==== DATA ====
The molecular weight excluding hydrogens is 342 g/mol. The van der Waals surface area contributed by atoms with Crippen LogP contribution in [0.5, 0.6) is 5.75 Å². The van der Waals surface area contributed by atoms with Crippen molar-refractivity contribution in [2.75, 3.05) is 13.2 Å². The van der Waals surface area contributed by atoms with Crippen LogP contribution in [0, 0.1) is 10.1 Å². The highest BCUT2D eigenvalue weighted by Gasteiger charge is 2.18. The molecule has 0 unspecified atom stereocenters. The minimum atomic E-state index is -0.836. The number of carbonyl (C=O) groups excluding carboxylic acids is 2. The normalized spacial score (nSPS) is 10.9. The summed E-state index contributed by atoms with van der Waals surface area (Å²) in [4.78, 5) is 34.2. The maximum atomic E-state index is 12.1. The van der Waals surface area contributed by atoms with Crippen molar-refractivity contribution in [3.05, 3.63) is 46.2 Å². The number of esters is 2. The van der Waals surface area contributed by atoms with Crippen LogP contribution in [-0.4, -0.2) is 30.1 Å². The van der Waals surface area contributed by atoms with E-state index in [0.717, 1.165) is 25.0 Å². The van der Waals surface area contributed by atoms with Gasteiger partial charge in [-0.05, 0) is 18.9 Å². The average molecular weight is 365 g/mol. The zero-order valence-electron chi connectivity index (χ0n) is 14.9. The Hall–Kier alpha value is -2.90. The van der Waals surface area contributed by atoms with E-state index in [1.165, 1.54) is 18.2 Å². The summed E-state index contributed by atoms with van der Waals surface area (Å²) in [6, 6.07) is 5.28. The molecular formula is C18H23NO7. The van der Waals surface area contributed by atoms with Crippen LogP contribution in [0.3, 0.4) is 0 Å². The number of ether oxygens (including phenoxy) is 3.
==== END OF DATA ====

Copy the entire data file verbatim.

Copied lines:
The molecular weight excluding hydrogens is 342 g/mol. The van der Waals surface area contributed by atoms with Crippen LogP contribution in [0.5, 0.6) is 5.75 Å². The van der Waals surface area contributed by atoms with Crippen molar-refractivity contribution in [2.75, 3.05) is 13.2 Å². The van der Waals surface area contributed by atoms with Crippen LogP contribution in [0, 0.1) is 10.1 Å². The highest BCUT2D eigenvalue weighted by Gasteiger charge is 2.18. The molecule has 0 unspecified atom stereocenters. The minimum atomic E-state index is -0.836. The number of carbonyl (C=O) groups excluding carboxylic acids is 2. The normalized spacial score (nSPS) is 10.9. The summed E-state index contributed by atoms with van der Waals surface area (Å²) in [4.78, 5) is 34.2. The maximum atomic E-state index is 12.1. The van der Waals surface area contributed by atoms with Crippen molar-refractivity contribution in [3.05, 3.63) is 46.2 Å². The number of esters is 2. The van der Waals surface area contributed by atoms with Crippen LogP contribution in [-0.4, -0.2) is 30.1 Å². The van der Waals surface area contributed by atoms with E-state index in [0.717, 1.165) is 25.0 Å². The van der Waals surface area contributed by atoms with Gasteiger partial charge in [-0.05, 0) is 18.9 Å². The average molecular weight is 365 g/mol. The zero-order valence-electron chi connectivity index (χ0n) is 14.9. The Hall–Kier alpha value is -2.90. The van der Waals surface area contributed by atoms with E-state index in [1.165, 1.54) is 18.2 Å². The summed E-state index contributed by atoms with van der Waals surface area (Å²) in [6, 6.07) is 5.28. The molecular formula is C18H23NO7. The van der Waals surface area contributed by atoms with Crippen LogP contribution in [0.3, 0.4) is 0 Å². The number of ether oxygens (including phenoxy) is 3.